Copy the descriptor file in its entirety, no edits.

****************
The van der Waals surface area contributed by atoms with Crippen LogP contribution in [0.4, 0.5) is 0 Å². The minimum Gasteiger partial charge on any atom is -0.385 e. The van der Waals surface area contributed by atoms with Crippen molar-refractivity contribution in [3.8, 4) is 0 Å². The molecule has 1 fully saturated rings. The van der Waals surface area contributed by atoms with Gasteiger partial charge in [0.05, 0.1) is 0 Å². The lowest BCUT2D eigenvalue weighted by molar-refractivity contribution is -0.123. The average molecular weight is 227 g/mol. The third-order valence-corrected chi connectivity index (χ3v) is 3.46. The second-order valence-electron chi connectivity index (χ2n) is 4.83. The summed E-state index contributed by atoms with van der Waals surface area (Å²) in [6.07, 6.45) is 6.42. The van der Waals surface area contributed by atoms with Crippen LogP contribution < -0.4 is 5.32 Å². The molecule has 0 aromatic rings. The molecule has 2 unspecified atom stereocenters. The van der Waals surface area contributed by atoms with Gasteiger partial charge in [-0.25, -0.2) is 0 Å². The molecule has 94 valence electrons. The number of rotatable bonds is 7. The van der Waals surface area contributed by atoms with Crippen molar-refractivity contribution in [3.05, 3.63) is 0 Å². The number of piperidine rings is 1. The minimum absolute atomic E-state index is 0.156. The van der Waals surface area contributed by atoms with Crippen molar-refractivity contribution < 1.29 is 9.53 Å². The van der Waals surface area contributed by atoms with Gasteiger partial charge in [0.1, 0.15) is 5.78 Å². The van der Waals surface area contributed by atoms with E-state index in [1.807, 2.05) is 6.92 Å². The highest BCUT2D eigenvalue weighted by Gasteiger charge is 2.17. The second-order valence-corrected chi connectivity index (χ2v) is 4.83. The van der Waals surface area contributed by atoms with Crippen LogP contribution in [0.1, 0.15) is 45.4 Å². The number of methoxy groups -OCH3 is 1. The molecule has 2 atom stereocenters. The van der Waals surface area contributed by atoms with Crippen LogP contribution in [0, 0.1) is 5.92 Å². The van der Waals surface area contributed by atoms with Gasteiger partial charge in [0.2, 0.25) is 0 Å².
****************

The van der Waals surface area contributed by atoms with Crippen LogP contribution in [0.4, 0.5) is 0 Å². The minimum Gasteiger partial charge on any atom is -0.385 e. The van der Waals surface area contributed by atoms with Crippen molar-refractivity contribution in [3.8, 4) is 0 Å². The molecule has 1 fully saturated rings. The van der Waals surface area contributed by atoms with Gasteiger partial charge in [0.05, 0.1) is 0 Å². The lowest BCUT2D eigenvalue weighted by molar-refractivity contribution is -0.123. The average molecular weight is 227 g/mol. The third-order valence-corrected chi connectivity index (χ3v) is 3.46. The second-order valence-electron chi connectivity index (χ2n) is 4.83. The summed E-state index contributed by atoms with van der Waals surface area (Å²) in [6.07, 6.45) is 6.42. The van der Waals surface area contributed by atoms with Crippen LogP contribution < -0.4 is 5.32 Å². The molecule has 0 aromatic rings. The molecule has 2 unspecified atom stereocenters. The van der Waals surface area contributed by atoms with Gasteiger partial charge in [-0.25, -0.2) is 0 Å². The molecule has 94 valence electrons. The number of rotatable bonds is 7. The van der Waals surface area contributed by atoms with Crippen molar-refractivity contribution in [3.05, 3.63) is 0 Å². The number of piperidine rings is 1. The minimum absolute atomic E-state index is 0.156. The van der Waals surface area contributed by atoms with Crippen molar-refractivity contribution < 1.29 is 9.53 Å². The van der Waals surface area contributed by atoms with Gasteiger partial charge in [0.1, 0.15) is 5.78 Å². The van der Waals surface area contributed by atoms with E-state index in [1.807, 2.05) is 6.92 Å². The highest BCUT2D eigenvalue weighted by Gasteiger charge is 2.17. The second-order valence-corrected chi connectivity index (χ2v) is 4.83. The van der Waals surface area contributed by atoms with Crippen LogP contribution in [0.1, 0.15) is 45.4 Å². The number of methoxy groups -OCH3 is 1. The molecule has 2 atom stereocenters. The van der Waals surface area contributed by atoms with Crippen LogP contribution in [0, 0.1) is 5.92 Å². The van der Waals surface area contributed by atoms with Gasteiger partial charge in [0.2, 0.25) is 0 Å².